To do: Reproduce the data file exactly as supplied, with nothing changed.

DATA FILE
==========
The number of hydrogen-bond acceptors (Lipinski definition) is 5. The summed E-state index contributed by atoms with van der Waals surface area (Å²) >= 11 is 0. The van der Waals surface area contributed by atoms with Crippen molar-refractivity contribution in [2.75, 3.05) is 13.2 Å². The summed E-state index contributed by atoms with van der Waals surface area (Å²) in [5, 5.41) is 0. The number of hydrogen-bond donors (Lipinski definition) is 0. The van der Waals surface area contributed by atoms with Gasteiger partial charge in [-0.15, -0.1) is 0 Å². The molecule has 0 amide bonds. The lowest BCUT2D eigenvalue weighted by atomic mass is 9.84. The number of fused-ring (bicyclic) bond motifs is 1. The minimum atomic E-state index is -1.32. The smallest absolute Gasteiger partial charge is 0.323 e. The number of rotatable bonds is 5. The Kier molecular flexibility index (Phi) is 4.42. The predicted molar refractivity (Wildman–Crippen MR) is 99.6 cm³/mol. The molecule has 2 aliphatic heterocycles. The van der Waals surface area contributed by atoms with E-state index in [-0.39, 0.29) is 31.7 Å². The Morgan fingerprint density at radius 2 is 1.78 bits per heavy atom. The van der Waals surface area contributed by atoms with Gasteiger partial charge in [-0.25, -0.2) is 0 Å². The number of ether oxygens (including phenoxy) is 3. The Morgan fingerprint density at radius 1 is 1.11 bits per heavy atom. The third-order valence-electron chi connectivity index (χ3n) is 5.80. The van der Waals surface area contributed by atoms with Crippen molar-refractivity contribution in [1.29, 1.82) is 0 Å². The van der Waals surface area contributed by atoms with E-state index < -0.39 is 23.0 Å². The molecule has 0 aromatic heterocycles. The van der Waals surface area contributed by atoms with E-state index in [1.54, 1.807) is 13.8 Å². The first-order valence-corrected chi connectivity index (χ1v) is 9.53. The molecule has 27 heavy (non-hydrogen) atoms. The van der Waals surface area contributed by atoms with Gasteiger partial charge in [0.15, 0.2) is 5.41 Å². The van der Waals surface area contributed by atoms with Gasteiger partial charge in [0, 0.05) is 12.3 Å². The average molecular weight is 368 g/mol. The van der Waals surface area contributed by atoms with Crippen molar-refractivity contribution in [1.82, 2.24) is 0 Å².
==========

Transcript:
The number of hydrogen-bond acceptors (Lipinski definition) is 5. The summed E-state index contributed by atoms with van der Waals surface area (Å²) >= 11 is 0. The van der Waals surface area contributed by atoms with Crippen molar-refractivity contribution in [2.75, 3.05) is 13.2 Å². The summed E-state index contributed by atoms with van der Waals surface area (Å²) in [5, 5.41) is 0. The number of hydrogen-bond donors (Lipinski definition) is 0. The van der Waals surface area contributed by atoms with Gasteiger partial charge in [-0.15, -0.1) is 0 Å². The molecule has 0 amide bonds. The lowest BCUT2D eigenvalue weighted by atomic mass is 9.84. The number of fused-ring (bicyclic) bond motifs is 1. The minimum atomic E-state index is -1.32. The smallest absolute Gasteiger partial charge is 0.323 e. The number of rotatable bonds is 5. The Kier molecular flexibility index (Phi) is 4.42. The predicted molar refractivity (Wildman–Crippen MR) is 99.6 cm³/mol. The molecule has 2 aliphatic heterocycles. The van der Waals surface area contributed by atoms with E-state index in [-0.39, 0.29) is 31.7 Å². The Morgan fingerprint density at radius 2 is 1.78 bits per heavy atom. The van der Waals surface area contributed by atoms with Gasteiger partial charge in [-0.25, -0.2) is 0 Å². The number of ether oxygens (including phenoxy) is 3. The Morgan fingerprint density at radius 1 is 1.11 bits per heavy atom. The third-order valence-electron chi connectivity index (χ3n) is 5.80. The van der Waals surface area contributed by atoms with Crippen molar-refractivity contribution in [1.29, 1.82) is 0 Å². The van der Waals surface area contributed by atoms with E-state index < -0.39 is 23.0 Å². The molecule has 0 aromatic heterocycles. The van der Waals surface area contributed by atoms with E-state index in [1.54, 1.807) is 13.8 Å². The first-order valence-corrected chi connectivity index (χ1v) is 9.53. The molecule has 27 heavy (non-hydrogen) atoms. The van der Waals surface area contributed by atoms with Gasteiger partial charge in [0.15, 0.2) is 5.41 Å². The van der Waals surface area contributed by atoms with Gasteiger partial charge in [0, 0.05) is 12.3 Å². The average molecular weight is 368 g/mol. The van der Waals surface area contributed by atoms with Crippen molar-refractivity contribution in [1.82, 2.24) is 0 Å².